The First 50K Words Are the Easiest!
I’m working on Aftershock, the follow-up to my novel Paradise Girl.
In a couple of previous blogs I’ve talked about how when I came to write Paradise Girl I did it as a ‘pantster’, working with an overall idea and shape but basically making it up as I went along. Because Aftershock is a follow-on I already had some of the characters and the general situation, so I it seemed best to plan the whole thing carefully first. I therefore became a’planner’ and wrote a detailed 10K word synopsis complete with beginning, middle and end. I used some of what I’ve learnt from the excellent (and highly recommended) Into the Woods by John Yorke to ensure a well-shaped narrative structure. I thought that this would be a good opportunity to compare and contrast the two approaches to writing, because at heart I’m a pantster, but that sometimes means I waste time by going up blind alleys; being a planner might be more efficient.
I’m 50K words into Aftershock and I’ve now got to the hard bit! You see, I know how it’s going to end – I even know what the last sentence will be (spoiler: it contains a 4-letter word!) – but I have to get the reader to that point. The story has unfolded, all the cards are on the table and it’s time to start resolving things. The problem is, how do I tie up the loose ends most effectively?
It’s the old ‘show’ v. ‘tell’ issue. All the creative writing books you read, and all the editors you listen to, and from what I hear all the creative writing courses too, stress the importance of showing (i.e. giving the reader the evidence which will enable them to construct the narrative for themselves), rather than simply telling.
Showing is good. It involves the reader, but better still it makes them think, and this means that each one of them becomes a partner in the creative process. When I did my English degree the course stressed the central role of literary criticism. In other words, the writer sits on one side and the reader on the other with the text between them. Both make an input, and although there are broad parameters, the detail of the outcome is different for each reader, and it probably includes things that are new to the writer too. The act of reading, therefore, becomes a creative process.
Take Hamlet, for example. Shakespeare could presumably have had Fortinbras (or whoever else might be left standing at the end of the play!) explain to the audience exactly what had gone on. Why Hamlet delayed his revenge, what had motivated Claudius and Gertrude (there are hints that it was more than simple, raw lust), whether Hamlet knew what he was doing when he stabbed Polonius, and so on. All these and many other questions could have been resolved in that way, answered by the author. But the play would have been poorer and would also have lost much of its magic. And a lot of critics would have been out of business too!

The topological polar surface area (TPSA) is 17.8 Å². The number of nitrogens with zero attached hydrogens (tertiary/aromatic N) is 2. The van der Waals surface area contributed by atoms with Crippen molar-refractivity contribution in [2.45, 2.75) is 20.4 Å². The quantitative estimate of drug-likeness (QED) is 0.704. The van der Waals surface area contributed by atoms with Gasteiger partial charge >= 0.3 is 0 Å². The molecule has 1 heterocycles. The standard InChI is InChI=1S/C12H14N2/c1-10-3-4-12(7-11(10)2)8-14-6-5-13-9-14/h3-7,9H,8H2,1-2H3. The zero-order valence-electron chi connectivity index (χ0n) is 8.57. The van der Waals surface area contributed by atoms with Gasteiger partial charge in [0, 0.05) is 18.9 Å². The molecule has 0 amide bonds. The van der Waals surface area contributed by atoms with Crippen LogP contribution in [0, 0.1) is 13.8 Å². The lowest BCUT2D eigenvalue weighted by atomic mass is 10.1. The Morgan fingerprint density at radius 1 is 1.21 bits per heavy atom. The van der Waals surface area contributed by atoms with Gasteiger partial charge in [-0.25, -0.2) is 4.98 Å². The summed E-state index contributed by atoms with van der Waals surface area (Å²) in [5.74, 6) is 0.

However, telling is good too. Agatha Christie solved the problem by getting all her major characters together and having Hercule Priorate explain to them – and therefore to the reader – who had ‘done it’, why and how. Conan Doyle did the same, with Holmes interpreting the events of the story for Watson and telling how he’d solved the puzzles they presented. It’s an approach that gives the writer the opportunity to make clear exactly what has happened in the story (so the reader doesn’t miss anything) and how they want them to see it (so there are no misunderstandings). Many other murder mystery and thriller writers, and a lot of ‘Victorian’ writers of all genres, adopt this method. It’s economical with words, it’s clear, it helps the reader understand what’s gone on (look for those ‘ah ha’ moments) and, when well done, it leaves everyone satisfied. Best of all, it not only wraps things up neatly, it does it quickly too.
A story is, after all, something you narrate. Children will clamour for you to tell them a story, not show them a story (unless of course they’re wanting to see a video). The trouble is, adult and YA readers are not children, and we’ve all read books which are facile and tedious because there’s too much telling. In the hands of a master (or in the case of the venerable Agatha, a mistress) telling can be very effective. However, giving the reader the raw material to reach their own conclusions holds greater power. The downside is, it takes a lot of doing and requires a lot of words. As an illustration, I could tell you the moon is made of green cheese (telling); or I could send my hero, an astronaut, on an expedition there to bring back samples which are then analysed, and you could drop in on a conversation about the lab reports (showing). The latter would be more interesting; it would also be harder to write and it would take a lot more words.
So 50,000 into Aftershock, I feel that really I’m just starting, and the hard part lies ahead. Now where’s that plan?